Nearly ten years after the attacks of Sept. 11, 2001, many politicians, diplomats, journalists, and academics remain reluctant even to name America’s enemies. To take but one example: John Brennan, head of the White House homeland-security office, has argued that America is only “at war with al Qaeda” and its closest affiliates.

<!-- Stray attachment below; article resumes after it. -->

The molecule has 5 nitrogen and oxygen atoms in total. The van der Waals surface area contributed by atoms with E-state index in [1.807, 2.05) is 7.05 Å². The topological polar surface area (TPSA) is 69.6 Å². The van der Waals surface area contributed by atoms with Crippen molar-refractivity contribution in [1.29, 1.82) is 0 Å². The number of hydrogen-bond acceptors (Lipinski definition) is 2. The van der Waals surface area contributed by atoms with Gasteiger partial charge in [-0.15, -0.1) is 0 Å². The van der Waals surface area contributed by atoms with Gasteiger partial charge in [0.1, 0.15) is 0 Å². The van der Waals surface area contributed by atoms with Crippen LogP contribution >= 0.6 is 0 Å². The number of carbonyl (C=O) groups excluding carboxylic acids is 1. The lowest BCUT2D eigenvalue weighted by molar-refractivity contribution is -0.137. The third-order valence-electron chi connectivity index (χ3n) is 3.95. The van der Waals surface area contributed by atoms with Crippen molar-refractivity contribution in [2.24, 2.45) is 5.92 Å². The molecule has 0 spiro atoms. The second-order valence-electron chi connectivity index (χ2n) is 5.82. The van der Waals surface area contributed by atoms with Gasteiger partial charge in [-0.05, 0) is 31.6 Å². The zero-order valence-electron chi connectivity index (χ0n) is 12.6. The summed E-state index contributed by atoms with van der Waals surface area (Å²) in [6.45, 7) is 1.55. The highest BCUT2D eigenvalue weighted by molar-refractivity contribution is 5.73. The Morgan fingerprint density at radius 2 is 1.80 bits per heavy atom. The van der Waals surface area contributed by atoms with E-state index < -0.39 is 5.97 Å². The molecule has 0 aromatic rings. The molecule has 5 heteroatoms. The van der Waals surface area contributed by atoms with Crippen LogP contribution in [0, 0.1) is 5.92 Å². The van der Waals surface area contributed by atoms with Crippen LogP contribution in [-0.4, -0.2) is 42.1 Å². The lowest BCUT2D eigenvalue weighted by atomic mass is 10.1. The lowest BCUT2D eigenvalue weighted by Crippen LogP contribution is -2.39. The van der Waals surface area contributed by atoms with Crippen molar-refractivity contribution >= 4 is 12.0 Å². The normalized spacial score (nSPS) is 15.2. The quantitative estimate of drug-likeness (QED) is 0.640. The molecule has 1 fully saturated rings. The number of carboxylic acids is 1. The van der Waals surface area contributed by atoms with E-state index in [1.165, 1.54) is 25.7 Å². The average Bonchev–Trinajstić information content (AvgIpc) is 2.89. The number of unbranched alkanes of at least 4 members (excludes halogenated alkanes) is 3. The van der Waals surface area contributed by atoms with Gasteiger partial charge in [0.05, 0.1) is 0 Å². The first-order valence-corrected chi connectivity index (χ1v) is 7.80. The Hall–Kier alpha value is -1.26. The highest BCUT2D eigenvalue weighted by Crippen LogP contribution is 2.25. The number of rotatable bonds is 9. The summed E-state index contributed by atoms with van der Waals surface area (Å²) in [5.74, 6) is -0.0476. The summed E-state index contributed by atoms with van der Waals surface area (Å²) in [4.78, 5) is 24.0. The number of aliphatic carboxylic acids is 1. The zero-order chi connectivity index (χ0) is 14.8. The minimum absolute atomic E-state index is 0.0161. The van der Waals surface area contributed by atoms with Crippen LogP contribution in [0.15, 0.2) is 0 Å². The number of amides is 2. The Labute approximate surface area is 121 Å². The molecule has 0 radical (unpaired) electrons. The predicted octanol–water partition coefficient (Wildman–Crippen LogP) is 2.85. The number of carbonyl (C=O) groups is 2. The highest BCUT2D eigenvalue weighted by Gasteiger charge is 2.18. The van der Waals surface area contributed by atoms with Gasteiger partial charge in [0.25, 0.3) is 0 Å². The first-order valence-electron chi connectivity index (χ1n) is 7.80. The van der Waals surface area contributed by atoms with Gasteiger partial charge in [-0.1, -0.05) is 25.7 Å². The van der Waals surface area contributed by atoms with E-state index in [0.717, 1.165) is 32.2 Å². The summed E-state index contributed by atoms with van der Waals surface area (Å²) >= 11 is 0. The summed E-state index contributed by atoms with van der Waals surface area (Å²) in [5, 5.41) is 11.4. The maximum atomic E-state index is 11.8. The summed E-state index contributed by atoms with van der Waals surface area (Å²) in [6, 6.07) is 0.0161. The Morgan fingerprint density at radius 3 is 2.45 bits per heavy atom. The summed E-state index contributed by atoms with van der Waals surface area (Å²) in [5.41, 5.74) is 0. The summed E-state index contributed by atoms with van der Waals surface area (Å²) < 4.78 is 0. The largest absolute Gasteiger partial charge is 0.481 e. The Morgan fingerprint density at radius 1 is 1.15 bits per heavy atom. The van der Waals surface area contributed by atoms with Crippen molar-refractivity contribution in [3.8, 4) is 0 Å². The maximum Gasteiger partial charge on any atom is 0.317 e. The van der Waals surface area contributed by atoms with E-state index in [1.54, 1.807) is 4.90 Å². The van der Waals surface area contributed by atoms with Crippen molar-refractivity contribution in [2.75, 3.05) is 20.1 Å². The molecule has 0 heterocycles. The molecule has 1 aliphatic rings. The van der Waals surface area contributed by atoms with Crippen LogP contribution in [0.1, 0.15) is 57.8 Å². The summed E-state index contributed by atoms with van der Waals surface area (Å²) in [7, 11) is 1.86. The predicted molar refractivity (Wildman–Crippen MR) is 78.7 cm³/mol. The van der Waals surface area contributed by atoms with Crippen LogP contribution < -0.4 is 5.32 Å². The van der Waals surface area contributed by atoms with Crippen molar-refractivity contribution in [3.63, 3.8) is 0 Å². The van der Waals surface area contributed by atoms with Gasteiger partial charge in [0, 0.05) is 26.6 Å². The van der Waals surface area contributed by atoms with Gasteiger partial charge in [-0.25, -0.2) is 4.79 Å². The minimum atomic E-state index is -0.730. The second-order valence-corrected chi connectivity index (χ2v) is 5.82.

I understand the impulse to frame the conflict as narrowly as possible. Brennan and others do not want to reinforce al-Qaeda’s message that Muslims from Afghanistan to Iraq to Israel to Paris to Detroit must choose between the umma, the global Islamic community (“Islamic nation” is an equally accurate translation), and the West — to fight for one and against the other.
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